Developing Legal Research Skills: Expanding the Paradigm

Article excerpt

[This article explores the development of tertiary legal research skills education in Australia in the underlying context of Australian legal education and the transformation of legal research resulting from advances in information technology. It argues that legal research is a fundamental skill for lawyers and that research training in a law degree must cater for the vocational needs of the individual student whether their ultimate focus is practice or higher degree research. It argues that the traditional doctrinal paradigm of legal research is no longer sufficient for modern lawyers and that exposure to additional methodologies needs to be included in research training units. This article argues that while legal research skills education has changed, it must continue to develop in order to better cater for the needs of students, the profession and the academy in the contemporary legal environment.]

CONTENTS

  I Introduction

  II A Historical Examination of How the Research Process Has Previously
    Been Defined

III What Are the Identifying Features of the Changing Environment?
    A Information Technology Affecting Legal Research
    B Australian Government Policies on Research Prompting Change
      within the Tertiary Legal Education Sector
    C Aligning Legal Research Training with Educational Theory
    D Increasing Trade in Professional Legal Services Paving the Way for
      the Transnational Lawyer

 IV Expanding the Legal Research Paradigm
    A Placing an Emphasis on Research Process Rather Than on Research
      Sources When Teaching Research
    B Suggesting a Broader Paradigm for Law That Involves Other
      Methodologies Apart from a Simple Doctrinal Approach
    C Integrating the Research and Writing Processes So That Writing
      Genres Become an Integral Part of the Research Curriculum
    D Emphasising the Different Pathways Available for Research Skills
      Training
    E Gradually Enhancing Research Knowledge and Abilities Following a
      'Point of Need' Approach to Training

  V Conclusion

I INTRODUCTION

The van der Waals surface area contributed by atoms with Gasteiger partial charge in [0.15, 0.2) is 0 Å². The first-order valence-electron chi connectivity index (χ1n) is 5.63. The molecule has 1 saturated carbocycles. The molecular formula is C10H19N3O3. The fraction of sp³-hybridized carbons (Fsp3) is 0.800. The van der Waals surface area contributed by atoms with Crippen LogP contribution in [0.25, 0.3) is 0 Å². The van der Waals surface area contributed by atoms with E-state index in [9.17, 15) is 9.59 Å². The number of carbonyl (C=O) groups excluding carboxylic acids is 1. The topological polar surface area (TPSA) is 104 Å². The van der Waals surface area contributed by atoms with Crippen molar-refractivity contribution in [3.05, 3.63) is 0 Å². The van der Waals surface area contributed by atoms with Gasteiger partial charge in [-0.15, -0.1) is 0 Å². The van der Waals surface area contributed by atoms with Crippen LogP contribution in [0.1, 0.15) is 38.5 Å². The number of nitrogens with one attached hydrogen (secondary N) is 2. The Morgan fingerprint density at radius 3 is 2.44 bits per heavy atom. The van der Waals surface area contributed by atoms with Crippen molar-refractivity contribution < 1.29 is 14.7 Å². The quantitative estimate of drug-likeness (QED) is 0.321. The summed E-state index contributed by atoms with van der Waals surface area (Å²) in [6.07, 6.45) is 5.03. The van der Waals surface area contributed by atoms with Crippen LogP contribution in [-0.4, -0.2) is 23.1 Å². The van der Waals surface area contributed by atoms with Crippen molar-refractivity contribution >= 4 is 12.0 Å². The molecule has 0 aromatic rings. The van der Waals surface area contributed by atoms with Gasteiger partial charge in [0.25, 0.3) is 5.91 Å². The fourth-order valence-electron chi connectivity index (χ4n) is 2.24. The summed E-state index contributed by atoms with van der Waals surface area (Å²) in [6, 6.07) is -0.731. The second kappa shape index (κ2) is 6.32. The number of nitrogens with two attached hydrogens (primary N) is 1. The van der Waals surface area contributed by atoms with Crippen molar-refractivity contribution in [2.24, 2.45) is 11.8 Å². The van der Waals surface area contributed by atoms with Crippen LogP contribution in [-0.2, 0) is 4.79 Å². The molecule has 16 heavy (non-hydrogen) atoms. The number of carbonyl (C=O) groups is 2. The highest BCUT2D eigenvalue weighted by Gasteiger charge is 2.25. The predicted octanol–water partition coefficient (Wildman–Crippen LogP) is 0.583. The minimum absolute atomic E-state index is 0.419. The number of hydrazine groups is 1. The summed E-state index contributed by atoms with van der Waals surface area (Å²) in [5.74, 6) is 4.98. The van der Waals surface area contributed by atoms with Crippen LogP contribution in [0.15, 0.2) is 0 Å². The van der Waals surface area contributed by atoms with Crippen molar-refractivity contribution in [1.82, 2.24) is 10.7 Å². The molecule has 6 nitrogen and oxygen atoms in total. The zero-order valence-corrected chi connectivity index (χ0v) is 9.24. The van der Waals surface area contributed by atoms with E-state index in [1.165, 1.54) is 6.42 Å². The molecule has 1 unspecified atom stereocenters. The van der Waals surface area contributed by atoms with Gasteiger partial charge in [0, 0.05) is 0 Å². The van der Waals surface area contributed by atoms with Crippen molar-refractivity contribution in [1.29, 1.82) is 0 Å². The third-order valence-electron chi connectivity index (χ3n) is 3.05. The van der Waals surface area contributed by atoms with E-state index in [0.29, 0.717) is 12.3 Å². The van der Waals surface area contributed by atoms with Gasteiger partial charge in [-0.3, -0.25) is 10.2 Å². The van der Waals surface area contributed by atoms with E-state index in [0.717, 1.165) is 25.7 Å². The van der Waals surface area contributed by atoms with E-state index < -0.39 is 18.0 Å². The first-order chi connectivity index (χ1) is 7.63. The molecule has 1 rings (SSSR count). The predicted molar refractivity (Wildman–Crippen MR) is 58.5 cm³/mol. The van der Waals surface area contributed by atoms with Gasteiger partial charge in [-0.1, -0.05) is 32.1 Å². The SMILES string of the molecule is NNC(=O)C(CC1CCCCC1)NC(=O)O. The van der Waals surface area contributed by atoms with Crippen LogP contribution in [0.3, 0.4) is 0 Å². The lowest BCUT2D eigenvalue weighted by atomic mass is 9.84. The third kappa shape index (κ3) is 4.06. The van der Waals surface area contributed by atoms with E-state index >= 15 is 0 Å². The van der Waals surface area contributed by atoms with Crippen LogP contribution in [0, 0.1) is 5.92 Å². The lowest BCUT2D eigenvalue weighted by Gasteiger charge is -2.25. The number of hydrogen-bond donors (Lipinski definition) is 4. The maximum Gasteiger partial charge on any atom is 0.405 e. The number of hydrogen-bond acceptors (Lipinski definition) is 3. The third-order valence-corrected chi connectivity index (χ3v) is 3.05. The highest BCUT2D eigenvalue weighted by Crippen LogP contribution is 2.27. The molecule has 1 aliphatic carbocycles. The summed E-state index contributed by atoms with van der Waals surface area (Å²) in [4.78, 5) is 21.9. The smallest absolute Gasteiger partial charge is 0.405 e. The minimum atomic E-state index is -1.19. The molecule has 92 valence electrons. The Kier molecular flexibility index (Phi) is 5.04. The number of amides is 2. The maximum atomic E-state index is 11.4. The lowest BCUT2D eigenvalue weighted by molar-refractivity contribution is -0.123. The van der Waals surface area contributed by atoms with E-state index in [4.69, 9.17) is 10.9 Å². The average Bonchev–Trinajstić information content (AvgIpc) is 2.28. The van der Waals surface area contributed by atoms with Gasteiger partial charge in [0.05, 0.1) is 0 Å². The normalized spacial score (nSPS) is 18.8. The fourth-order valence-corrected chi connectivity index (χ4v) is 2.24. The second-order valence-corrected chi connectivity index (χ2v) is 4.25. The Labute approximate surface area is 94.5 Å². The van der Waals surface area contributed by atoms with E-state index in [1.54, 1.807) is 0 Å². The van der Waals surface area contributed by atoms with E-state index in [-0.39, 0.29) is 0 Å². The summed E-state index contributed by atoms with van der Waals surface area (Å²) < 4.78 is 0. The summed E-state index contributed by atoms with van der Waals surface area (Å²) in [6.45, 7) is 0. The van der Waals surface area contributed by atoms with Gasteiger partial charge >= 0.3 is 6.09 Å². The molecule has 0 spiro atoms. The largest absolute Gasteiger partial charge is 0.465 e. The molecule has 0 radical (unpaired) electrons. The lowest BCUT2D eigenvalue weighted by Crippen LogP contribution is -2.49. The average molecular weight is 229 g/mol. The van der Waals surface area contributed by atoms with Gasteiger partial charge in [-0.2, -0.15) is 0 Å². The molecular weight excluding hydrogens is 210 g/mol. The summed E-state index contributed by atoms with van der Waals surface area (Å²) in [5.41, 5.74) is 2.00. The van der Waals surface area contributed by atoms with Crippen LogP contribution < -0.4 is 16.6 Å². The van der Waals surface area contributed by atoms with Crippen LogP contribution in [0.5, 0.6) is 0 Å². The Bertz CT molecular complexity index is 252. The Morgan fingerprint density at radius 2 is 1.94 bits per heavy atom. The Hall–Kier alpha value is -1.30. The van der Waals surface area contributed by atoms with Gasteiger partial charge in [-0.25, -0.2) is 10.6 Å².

Legal research skills training in Australia has undergone a revolution in the last two decades. A research paradigm shift has occurred, driven by the communications technology revolution, economic globalisation and corresponding changes within tertiary education, the legal profession and the legal education sector. These changes have prompted self-questioning within the legal academy about the nature of legal education, the nature of legal research and the methodologies involved. The questions have revolved around two issues: 'what is the nature and meaning of "legal research"?' and 'how is research training best achieved?'. In turn, these two very simple issues have prompted other questions such as 'what methodologies are most effective in achieving the aims of legal research?' (1)

Because the legal research agenda in universities has historically been practitioner-driven, the nature of legal research has been defined narrowly and largely confined to doctrinal research. (2) This typifies the legal practitioner model of research. However, legal research encompasses a wider concept than mere doctrinal research skills, especially if a legal academic scholarship model rather than a legal practitioner model is considered. Lawyers have tended to conflate the doctrinal methodology with the overarching paradigm, demonstrated both in praxis and in the dialogues on the issue. (3)

Consequently, legal research has been perceived as being limited to doctrinal research. The prevailing assumption has been that undergraduate and postgraduate students do not need much research training beyond a basic introduction to legal sources. This assumption arises from a belief that research is so intrinsic to the underlying legal doctrinal paradigm practiced by all lawyers that the skills would be picked up by a process akin to osmosis. …